It doesn’t matter if it’s an employee or a vendor, everyone should have a solid reason for the things they do. Otherwise, quite frankly, what they’re doing is just a hobby. Why should be asked all the time. And clear and quick answers should always be given.
I’ve seen it happen a lot specifically amongst creatives. It seems that their minds tend to race faster than they can control the purpose of what they’re doing. It’s actually a great part of the creative process. You just need to make sure you take it to the next level before stopping. Internally we’re asking why all the time. Until we have an acceptable answer, we’re not done.To me this is a true to test to see if someone is competent in what they do. Sure, you can wow me with great design, but telling me why it was done that way is what’s truly impressive. Launch a new website that has all the bells and whistles, but be clear on why I should use your product. Tell me I need a new message, but explain to me why the old one isn’t working. You tell me over and over that you’re the best, but I need to see why I should believe that.
Kids are outstanding at this. At around age two or three when they start forming a vocabulary they get into that annoying and repetitive why reply zone. Go wash your hands. Why? It’s time for bed. Why? Look both ways before you cross the street. Why? It drives a parent crazy, but why shouldn’t they ask why? We’ve all been guilty of saying “because I told you so” and in some situations that’s fine. But shouldn’t children understand the deeper reasoning of why they shouldn’t take candy from strangers?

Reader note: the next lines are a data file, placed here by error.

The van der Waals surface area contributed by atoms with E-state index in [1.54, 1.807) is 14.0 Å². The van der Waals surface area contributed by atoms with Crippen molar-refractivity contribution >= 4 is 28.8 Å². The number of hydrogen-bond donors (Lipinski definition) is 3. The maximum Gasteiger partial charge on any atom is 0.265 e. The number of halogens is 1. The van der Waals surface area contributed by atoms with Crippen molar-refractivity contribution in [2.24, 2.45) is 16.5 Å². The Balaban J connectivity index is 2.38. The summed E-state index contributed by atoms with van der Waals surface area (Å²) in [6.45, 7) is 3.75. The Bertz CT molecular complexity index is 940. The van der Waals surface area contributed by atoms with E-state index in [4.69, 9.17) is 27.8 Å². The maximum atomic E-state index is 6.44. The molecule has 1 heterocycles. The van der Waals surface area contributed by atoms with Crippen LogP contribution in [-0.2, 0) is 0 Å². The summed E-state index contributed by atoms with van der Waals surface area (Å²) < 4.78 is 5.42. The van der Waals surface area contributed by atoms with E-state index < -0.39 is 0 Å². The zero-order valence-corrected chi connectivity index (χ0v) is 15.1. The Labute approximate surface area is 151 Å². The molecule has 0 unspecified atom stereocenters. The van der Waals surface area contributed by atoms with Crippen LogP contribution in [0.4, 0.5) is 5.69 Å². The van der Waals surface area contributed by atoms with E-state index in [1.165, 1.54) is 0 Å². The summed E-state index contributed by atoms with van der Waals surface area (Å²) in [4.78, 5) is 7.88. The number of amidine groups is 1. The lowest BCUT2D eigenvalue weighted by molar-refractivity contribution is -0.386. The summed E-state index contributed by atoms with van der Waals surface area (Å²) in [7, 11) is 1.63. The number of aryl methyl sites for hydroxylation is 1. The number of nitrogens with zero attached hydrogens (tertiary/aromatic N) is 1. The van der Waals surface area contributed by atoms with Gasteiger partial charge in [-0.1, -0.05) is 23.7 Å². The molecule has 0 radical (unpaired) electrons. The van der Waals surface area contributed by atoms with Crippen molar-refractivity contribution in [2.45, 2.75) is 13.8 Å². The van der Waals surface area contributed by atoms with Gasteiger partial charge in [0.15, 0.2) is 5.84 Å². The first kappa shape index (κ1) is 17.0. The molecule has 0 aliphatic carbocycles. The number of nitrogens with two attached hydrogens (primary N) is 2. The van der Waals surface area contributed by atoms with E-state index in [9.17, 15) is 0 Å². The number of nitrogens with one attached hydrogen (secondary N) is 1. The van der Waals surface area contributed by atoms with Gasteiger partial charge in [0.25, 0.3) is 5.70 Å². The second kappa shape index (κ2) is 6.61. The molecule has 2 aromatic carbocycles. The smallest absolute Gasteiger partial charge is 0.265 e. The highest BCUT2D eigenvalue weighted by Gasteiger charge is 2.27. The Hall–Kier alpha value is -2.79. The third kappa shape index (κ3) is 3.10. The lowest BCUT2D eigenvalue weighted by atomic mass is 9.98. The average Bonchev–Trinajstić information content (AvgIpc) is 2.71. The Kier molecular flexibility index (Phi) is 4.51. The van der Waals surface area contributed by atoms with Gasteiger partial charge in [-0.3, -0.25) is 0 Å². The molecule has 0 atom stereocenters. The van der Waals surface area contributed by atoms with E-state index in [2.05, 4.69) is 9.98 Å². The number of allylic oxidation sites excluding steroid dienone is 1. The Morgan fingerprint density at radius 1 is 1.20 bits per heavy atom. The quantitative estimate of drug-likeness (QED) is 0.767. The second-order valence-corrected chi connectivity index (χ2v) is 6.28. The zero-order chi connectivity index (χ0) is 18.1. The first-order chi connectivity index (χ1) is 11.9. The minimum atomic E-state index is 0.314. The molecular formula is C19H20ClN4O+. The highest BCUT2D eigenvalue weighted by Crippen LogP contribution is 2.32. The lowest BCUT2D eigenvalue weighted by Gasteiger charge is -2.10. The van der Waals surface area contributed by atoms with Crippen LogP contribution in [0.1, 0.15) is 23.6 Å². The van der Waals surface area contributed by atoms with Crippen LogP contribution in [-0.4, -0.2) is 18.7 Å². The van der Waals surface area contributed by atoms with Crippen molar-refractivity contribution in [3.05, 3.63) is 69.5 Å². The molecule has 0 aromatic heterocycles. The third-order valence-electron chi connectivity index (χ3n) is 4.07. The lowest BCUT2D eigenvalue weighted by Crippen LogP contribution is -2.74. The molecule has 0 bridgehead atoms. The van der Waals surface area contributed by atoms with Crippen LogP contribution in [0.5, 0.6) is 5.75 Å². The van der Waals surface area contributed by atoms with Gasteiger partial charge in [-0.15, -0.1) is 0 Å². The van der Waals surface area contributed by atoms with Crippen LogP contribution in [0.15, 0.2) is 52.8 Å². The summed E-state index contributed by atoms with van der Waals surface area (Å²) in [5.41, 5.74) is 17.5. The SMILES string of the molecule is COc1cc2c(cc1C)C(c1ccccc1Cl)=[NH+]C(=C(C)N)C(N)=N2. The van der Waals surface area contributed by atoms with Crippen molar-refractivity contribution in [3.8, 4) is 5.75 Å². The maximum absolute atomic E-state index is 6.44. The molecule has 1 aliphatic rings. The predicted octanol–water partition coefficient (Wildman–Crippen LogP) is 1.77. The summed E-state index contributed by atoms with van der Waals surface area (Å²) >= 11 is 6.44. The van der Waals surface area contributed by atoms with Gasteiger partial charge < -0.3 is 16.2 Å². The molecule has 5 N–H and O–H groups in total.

Too often businesses make changes and make decisions based on whims. It’s time for a new advertising strategy because I’m tired of the old one. I want to restructure the sales department because I want to show I know what I’m doing. These aren’t reasons, their whims. How many impulsive decisions can you think of that you’re company has made?
Every time we present concepts to a client there’s a strong reason and meaning behind the strategy and the creative. There has to be because we fully expect to be challenged. (Full disclosure, our reasons aren’t always accepted, nor are they always correct…that’s part of the creative process) It’s not about a client not respecting our decisions, it’s about them wanting to understand the process. It may be a wild idea created to push them out of their comfort zone or it may be as we’ve seen in the shocked look on a client’s face, our recommendation that they don’t change what they’re doing. They wonder, isn’t that counterintuitive to you getting more business? Sure, we could try and up-sell services, but I’ve never seen that effectively work on an intelligent consumer — it’s safe to say that I consider all my clients intelligent consumers.
I absolutely love when a client asks why. It’s the opportunity to take them into the process and further explain a concept. Of course, there are wrong ways to ask why and we’ve seen clients do this as well. Don’t ask why before you’ve taken the time to understand the scope and environment in which the other person is working. Don’t ask why before you’ve tried to get into the other person’s mindset. Don’t ask why and then not listen, consider or respect the answer.
And if you’re the one being asked why you better always have an answer. It’s unacceptable to tell them you have to think about it. That should have already been done. The bottom line is:
- always ask why,
- and always have an outstanding answer to the question: Why?
So, what are you doing now? Why?